FDA warns about OTC antacids, antidiarrheal med

June 8, 2016

FDA is warning consumers about the risk of serious bleeding when using over-the-counter aspirin-containing antacid products to treat heartburn. The agency also issued a separate warning about loperamide (Imodium, Johnson & Johnson), saying that abuse or misuse of the product can cause serious heart problems that can lead to death.

FDA is warning consumers about the risk of serious bleeding when using over-the-counter aspirin-containing antacid products to treat heartburn. The agency also issued a separate warning about loperamide (Imodium, Johnson & Johnson), saying that abuse or misuse of the product can cause serious heart problems that can lead to death.

“These widely-used products already contain warnings about this bleeding risk on their labels; however, we are continuing to receive reports of this serious safety issue,” FDA said in a Drug Safety Communication about aspirin-containing antacids. “As a result, we will continue to evaluate this safety concern and plan to convene an advisory committee of external experts to provide input regarding whether additional FDA actions are needed.”

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Aspirin-containing antacids include Alka-Seltzer Original, Bromo Seltzer, Medique Medi Seltzer, Picot Plus Effervescent, Vida Mia Pain Relief, Winco Foods Effervescent Antacid and Pain Relief, Zee-Seltzer Antacid and Pain Reliever, along with their generic counterparts.

Several OTC antacids that do not contain aspirin are available, FDA pointed out.

While, all OTC products that contain NSAIDs, including aspirin-containing antacids, were required to add a warning about the risk of serious bleeding in 2009, FDA’s Adverse Event Reporting System (FAERS) database identified eight cases of serious bleeding events associated with these products after the warning was added.

“All of these patients were hospitalized. Patients had underlying conditions such as the risk factors above that put them at greater risk for developing serious bleeding events,” FDA said.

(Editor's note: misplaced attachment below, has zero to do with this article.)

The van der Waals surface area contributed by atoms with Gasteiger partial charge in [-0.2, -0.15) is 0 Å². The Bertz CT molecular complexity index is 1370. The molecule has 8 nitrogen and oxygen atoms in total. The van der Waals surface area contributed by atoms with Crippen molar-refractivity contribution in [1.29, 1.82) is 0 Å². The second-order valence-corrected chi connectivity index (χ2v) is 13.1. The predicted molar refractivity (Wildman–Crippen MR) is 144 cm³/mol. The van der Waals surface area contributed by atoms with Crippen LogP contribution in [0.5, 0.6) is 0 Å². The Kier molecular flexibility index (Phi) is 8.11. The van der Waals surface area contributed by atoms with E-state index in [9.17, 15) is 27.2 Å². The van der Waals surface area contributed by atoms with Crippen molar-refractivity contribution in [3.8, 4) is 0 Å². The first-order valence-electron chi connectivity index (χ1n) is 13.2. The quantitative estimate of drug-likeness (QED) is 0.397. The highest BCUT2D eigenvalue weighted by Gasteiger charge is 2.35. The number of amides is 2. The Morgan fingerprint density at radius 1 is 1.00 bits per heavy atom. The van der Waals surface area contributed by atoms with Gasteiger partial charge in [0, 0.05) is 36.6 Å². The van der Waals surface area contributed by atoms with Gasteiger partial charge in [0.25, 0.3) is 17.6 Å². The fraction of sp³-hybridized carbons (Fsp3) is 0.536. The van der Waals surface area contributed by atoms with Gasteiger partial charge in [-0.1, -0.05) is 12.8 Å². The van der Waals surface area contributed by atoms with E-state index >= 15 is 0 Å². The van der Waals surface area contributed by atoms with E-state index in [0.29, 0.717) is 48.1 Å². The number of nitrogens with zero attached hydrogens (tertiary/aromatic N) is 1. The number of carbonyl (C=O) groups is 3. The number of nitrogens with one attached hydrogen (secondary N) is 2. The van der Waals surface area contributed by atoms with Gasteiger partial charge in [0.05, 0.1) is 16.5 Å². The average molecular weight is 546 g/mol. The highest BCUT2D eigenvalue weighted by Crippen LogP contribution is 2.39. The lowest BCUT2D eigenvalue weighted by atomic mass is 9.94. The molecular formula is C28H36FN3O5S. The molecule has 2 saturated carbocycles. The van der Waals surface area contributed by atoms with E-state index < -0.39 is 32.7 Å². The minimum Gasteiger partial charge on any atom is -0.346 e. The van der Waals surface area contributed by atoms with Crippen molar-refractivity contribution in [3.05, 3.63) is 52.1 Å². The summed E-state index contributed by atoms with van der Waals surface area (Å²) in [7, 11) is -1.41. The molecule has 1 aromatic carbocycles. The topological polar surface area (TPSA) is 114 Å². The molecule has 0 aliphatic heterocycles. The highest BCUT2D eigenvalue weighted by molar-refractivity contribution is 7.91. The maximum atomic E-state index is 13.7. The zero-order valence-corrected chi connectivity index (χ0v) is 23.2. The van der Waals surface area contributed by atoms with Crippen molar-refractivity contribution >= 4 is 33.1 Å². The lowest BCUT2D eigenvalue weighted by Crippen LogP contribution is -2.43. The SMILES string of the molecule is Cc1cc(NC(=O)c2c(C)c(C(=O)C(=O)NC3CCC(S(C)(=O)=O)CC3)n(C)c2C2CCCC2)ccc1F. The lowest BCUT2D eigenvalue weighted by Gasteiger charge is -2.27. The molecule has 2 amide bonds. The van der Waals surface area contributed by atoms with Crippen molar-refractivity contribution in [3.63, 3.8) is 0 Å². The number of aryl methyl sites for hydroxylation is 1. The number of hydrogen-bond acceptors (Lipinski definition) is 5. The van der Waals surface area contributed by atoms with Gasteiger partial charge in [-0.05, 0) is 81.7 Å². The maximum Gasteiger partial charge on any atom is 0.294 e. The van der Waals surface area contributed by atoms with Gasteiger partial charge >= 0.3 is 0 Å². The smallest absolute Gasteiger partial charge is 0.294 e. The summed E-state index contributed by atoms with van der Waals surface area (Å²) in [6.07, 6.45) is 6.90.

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In FDA’s warning about loperamide, the agency said that serious heart problems, including abnormal heart rhythms, may be increased when high doses of loperamide are taken with several kinds of medicines that interact with loperamide. These drugs include cimetidine (Tagamet HD) and ranitidine (Zantac).

“The majority of reported serious heart problems occurred in individuals who were intentionally misusing and abusing high doses of loperamide in attempts to self-treat opioid withdrawal symptoms or to achieve a feeling of euphoria,” FDA said.

 In cases of abuse, individuals often use other drugs together with loperamide in attempts to increase its absorption and penetration across the blood-brain barrier and enhance its euphoric effects, according to FDA.

“Health care professionals should be aware that use of higher-than-recommended doses of loperamide can result in serious cardiac adverse events. Consider loperamide as a possible cause of unexplained cardiac events including QT interval prolongation, Torsades de Pointes or other ventricular arrhythmias, syncope and cardiac arrest,” FDA said.

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